The Texas Comptroller’s Office is issuing letters Wednesday to some 3.5 million citizens after personally identifiable data was left exposed to the public on a state server for more than a year, according to a published statement.
The exposed data included the names, addresses and Social Security Numbers and driver’s license numbers of citizens, many of them current and former State employees. It was retained as part of a State unclaimed property verification system and was left exposed on a server belonging to the Comptroller after being transferred by other State agencies, according to a statement by State Comptroller Susan Combs on April 11.
“I deeply regret the exposure of the personal information that occurred and am angry that it happened,” Texas Comptroller Susan Combs said in the statement. “I want to reassure people that the information was sealed off from any public access immediately after the mistake was discovered and was then moved to a secure location. We take information security very seriously and this type of exposure will not happen again.”
Some 1.2 million records related to state education employees and retirees from the Teacher Retirement System of Texas were exposed on the insecure server since January 2010. Data on an additional 2 million citizens from the Texas Workforce Commission was transferred to the Comptroller in April, 2010. A final batch of 281,000 records from the Employees Retirement System was transferred to the Comptroller server in May, 2010. In each case, the data was left unencrypted on the server, which was accessible to the public, until the oversight was detected on March 31.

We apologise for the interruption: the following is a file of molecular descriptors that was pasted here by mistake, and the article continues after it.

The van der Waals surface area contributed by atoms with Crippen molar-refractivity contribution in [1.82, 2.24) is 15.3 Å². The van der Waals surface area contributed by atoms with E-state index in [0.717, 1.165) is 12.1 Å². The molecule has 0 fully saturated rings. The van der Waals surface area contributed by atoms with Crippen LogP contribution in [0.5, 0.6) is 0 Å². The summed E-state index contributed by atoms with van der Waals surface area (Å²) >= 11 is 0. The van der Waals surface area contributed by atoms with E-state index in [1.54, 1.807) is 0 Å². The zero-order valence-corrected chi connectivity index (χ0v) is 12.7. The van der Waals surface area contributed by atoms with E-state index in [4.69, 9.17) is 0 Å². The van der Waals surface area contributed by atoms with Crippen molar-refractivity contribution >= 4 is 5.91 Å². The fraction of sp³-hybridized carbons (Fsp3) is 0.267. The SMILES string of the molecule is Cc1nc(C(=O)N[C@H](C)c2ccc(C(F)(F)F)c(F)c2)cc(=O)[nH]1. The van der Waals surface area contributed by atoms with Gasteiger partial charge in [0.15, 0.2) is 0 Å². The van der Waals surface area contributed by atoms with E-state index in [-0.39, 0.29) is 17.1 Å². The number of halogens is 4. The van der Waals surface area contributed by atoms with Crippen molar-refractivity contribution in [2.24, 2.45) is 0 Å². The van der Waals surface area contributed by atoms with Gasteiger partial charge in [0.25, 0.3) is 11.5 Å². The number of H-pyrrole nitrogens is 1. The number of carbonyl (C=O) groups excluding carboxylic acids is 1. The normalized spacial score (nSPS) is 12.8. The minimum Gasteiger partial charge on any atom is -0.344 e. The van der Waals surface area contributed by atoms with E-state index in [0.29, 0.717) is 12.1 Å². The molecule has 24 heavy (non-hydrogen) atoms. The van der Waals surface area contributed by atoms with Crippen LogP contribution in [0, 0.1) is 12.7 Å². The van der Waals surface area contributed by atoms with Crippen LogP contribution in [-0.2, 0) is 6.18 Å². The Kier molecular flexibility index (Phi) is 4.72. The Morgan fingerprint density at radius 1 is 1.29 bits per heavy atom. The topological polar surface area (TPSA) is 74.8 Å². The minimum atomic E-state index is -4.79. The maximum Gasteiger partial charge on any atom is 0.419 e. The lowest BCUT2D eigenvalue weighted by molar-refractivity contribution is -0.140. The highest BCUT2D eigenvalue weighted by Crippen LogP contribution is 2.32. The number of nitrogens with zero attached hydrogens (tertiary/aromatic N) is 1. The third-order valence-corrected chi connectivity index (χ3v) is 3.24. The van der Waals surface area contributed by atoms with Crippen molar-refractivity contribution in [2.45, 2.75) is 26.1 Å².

The Texas Comptroller’s Office said it has no evidence the data was stolen or misused. Still, the agency has set up a website has and toll free phone line (1-855-474-2065) to provide additional details and recommended steps and resources for protecting identity information.
Texas administrative rules require data transfers by agencies to be encrypted, however the agencies transferring the data did not abide by that rule. There were other “internal procedures” that were also not followed, including those about purging data after electronic transfers, that resulted in the data being exposed for more than a year, the Comptroller said.
Despite the focus on malware infections and hacking, human error is a frequent source of data breaches. In the most recent Verizon Data Breach Report found that 62% of breaches were attributed to human error.